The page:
Tea farming, like all agriculture – depends directly on the environmental and seasonal conditions of a given place and time. This is something that tends to go unacknowledged in our modern global supermarket age. We may hear about regional irregularities that make a certain commodity more or less dear in a given season, but we blithely go on about our business, relatively unaffected by seasonal shifts. On the other hand, tea connoisseurs, merchants, and most acutely farmers – pay close attention these conditions, along with their effects.
Seasonal conditions, and even daily weather can more or less make or break a crop or at least a day’s harvest of tea. While many of the daily weather conditions can be overcome by modern indoor climate control during the processing of tea leaves, they still have a significant effect. Traditional tea factories do not use indoor climate control, and simply work with the daily conditions, relying on their experience as their resource.
Starting with the bigger factors and moving on to some of the more subtle influences, we’ll take a look at how these variables result in different characteristics in our daily brew of Oolong Tea from Taiwan.
Virtually all high elevation tea farms in Taiwan have no systemic irrigation. They rely on rain and fog for water. So when there is no rain for any significant amount of time, new leaves do not grow. This was the case early in the growing season last winter. It was unseasonably cold and dry for the first half of the season, then rained, then stopped, then got warm late in the season. This produced a very scarce crop that grew somewhat erratically, with long stems that grew when the plants finally had water and warmth later in the season.
For low elevation farms this is much less of an issue since most have irrigation and relatively warmer temperatures. So, second to water – cold temperatures can stunt growth of new leaves. These two factors have the most obvious impact on a growing season – as they directly affect the amount of yield.
On the opposite side of the spectrum, too much rain during the growing season will produce a weaker, less substantial brew from these harvested leaves. If the rain is consistent for long enough, it can damage the root systems of the tea plants. In this case, even if there is clear weather approaching harvest time, the leaves will lack the essential ingredients that give it character in its composition. When the weather is too hot, it tends to result in a more astringent brew – making the tea much more fickle and difficult to brew a balanced composition of astringent, bitter, and sweet qualities.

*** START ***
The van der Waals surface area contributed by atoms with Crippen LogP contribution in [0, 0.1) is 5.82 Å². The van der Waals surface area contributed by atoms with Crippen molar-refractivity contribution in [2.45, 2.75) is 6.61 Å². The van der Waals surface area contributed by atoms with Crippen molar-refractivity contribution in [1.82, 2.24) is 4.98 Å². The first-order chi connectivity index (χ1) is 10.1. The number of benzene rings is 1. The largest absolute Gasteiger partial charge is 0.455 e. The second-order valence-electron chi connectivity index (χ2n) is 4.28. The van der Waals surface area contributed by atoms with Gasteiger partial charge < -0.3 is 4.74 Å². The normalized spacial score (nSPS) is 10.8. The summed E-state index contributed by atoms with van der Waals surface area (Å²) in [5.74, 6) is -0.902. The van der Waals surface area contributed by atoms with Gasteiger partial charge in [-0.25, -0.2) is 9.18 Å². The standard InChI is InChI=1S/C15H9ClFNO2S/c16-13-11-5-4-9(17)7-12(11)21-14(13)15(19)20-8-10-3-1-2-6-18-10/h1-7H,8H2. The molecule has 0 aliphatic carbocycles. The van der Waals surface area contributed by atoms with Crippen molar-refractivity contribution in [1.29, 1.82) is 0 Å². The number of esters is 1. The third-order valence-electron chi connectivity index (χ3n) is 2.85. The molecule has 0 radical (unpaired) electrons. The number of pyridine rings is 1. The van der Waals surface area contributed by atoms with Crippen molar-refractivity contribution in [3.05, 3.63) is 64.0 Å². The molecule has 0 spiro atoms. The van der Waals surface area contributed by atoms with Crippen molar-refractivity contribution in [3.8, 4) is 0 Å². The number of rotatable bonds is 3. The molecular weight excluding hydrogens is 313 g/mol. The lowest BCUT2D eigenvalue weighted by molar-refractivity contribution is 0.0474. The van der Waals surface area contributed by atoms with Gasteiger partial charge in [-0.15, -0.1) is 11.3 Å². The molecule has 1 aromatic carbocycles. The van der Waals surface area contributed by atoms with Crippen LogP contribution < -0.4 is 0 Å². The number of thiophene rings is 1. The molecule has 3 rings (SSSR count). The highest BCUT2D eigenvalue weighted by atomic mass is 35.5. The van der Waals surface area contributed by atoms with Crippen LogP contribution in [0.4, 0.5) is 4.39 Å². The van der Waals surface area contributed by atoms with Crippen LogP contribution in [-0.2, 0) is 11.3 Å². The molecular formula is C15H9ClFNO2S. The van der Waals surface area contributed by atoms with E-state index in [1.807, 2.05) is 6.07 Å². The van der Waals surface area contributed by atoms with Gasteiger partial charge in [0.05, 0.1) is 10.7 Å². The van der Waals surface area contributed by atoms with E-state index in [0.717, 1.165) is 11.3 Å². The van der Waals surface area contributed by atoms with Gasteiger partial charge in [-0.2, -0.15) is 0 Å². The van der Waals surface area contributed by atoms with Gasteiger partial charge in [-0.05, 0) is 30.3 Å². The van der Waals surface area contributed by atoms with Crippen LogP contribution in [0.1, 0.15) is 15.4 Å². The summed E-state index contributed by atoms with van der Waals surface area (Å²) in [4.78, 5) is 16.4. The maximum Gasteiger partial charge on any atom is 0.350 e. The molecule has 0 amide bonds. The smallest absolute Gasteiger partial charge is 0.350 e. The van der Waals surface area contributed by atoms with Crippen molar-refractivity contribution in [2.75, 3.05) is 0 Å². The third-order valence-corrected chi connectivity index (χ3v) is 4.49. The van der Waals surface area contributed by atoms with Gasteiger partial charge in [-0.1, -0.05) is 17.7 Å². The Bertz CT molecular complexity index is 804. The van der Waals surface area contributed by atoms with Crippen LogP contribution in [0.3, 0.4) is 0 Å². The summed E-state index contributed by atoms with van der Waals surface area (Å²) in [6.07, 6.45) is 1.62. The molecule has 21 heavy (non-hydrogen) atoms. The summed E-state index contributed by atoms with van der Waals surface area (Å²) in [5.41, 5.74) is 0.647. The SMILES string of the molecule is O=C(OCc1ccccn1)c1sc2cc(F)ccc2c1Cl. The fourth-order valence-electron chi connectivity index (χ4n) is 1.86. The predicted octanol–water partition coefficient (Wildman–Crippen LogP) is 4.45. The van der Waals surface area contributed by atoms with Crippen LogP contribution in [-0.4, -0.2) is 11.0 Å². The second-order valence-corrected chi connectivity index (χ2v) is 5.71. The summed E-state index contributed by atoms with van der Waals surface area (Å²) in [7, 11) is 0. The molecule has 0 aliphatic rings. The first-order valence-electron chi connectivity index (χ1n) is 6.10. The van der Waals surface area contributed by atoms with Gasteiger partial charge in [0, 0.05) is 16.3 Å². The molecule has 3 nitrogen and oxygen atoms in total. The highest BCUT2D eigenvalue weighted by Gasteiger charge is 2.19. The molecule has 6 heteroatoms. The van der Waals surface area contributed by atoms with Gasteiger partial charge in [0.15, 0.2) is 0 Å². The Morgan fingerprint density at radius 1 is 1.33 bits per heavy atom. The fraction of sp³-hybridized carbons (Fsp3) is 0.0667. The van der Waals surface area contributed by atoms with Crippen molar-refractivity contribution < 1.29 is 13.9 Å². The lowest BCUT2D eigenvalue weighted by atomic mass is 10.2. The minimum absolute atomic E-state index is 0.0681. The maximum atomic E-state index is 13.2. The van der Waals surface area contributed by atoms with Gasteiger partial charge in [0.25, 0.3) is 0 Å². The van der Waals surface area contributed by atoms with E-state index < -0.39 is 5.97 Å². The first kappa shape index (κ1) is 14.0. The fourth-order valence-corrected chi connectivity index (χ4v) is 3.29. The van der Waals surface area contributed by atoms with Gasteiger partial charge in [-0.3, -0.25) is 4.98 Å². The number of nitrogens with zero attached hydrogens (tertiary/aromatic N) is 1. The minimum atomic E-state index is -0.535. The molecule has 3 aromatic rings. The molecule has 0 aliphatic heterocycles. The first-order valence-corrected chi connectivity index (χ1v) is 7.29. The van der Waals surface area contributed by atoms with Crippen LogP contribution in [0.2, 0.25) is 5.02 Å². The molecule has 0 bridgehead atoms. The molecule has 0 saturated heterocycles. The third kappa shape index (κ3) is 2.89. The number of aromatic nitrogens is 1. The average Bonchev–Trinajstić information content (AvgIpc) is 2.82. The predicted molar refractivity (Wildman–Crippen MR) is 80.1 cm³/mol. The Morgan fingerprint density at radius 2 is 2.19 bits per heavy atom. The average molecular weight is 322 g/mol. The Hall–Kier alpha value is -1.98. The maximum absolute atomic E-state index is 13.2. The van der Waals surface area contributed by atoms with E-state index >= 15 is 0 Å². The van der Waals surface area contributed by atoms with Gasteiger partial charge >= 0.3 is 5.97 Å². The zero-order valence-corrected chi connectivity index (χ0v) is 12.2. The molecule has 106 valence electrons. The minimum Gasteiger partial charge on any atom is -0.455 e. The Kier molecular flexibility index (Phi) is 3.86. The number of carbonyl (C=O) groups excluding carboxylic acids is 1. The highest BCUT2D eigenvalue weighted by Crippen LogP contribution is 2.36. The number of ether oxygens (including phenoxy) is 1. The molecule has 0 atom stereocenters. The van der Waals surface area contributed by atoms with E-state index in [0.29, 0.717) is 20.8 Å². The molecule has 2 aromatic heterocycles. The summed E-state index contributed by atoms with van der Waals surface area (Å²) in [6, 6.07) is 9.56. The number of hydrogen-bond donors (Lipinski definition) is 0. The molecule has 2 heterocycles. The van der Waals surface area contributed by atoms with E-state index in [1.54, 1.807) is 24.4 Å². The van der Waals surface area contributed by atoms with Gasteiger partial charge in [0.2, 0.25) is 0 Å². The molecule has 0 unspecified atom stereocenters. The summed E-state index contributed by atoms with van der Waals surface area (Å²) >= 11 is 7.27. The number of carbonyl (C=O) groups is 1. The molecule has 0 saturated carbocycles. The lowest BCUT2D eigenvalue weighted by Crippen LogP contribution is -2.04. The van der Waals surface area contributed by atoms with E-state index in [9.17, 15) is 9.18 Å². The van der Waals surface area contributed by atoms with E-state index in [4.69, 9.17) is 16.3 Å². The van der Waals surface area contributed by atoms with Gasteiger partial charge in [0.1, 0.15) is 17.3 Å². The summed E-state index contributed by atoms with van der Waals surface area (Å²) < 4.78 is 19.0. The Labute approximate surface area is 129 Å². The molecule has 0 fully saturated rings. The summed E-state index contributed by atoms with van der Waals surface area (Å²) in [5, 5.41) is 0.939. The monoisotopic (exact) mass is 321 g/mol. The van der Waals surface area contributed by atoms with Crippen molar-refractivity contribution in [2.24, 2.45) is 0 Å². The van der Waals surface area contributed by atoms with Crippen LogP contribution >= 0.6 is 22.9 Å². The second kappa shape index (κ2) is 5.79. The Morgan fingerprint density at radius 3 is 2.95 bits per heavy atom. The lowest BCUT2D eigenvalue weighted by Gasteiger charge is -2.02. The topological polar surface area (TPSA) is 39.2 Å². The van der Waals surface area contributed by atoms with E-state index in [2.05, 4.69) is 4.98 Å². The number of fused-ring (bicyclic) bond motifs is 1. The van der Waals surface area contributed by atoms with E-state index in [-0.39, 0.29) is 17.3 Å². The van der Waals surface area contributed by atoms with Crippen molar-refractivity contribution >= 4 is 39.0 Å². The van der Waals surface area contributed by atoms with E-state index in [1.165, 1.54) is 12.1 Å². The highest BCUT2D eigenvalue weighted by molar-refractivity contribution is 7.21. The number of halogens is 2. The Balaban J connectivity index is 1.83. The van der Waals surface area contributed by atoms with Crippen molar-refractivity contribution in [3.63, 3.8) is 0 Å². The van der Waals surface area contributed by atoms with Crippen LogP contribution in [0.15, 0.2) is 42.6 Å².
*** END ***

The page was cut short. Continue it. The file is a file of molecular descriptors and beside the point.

Beyond the seasonal conditions, let’s consider factors that affect the leaves on the day of harvest. If leaves are picked when they are wet, it is much more difficult for them to oxidize properly, which results in an unbalanced bitter brew. A farmer friend in the Shanlinxi region of central Taiwan recently mentioned that if the conditions are at all wet during harvest, he will process the leaves as a lightly oxidized High Mountain Oolong as opposed to a more heavily oxidized leaf that can be roasted in the style of a Dong Ding Oolong.
When tea leaves are picked on a sunny day, they are easily oxidized in the first stage of processing – solar withering. This results in a more fragrant, complex aroma in the brewed tea. If it is a cloudy day, the leaves will benefit from more shuffling and oxidation time during the indoor withering stage of processing Oolong Tea.
Becoming familiar with tea on this level brings a deeper connection to its source. Remaining aware of seasonal conditions and their effects on the tea that we enjoy daily connects us to the earth and the farmers that produce it. Knowing where your tea comes from and how the changes in weather that affect its quality and character is one aspect of a deeper involvement with tea culture. It grounds us in the reality that the farmers live with day to day and year to year. Each sip of tea that we take can bring us back to the land and the people who provide us with our daily pot of tea. The more we understand and acknowledge these factors, the more aware we are of how each brew is unique and contingent on a complex array of influences.
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This month's batch of tea being shared with the Eco-Cha Tea Club was made by Mr. Su — an 80 year-old artisan of traditional Dong Ding Oolong Tea. He planted a plot of the Tie Guan Yin strain in his backyard several years ago, and this is the second time we've sourced this tea type from him. Mr. Su is our favorite representative of traditionally made tea in Taiwan, and it brings us a special kind of joy to be able to share his tea with our tea club members.
This batch has a particularly sweet character, with slightly tangy, fruity notes and a pleasantly clean lingering aftertaste. It has just enough of that cured, almost fermented character that makes it reminiscent of a traditionally made Tie Guan Yin Oolong. But given that it was only roasted once, it maintains a mild flavor profile similar to a Hong Shui Oolong.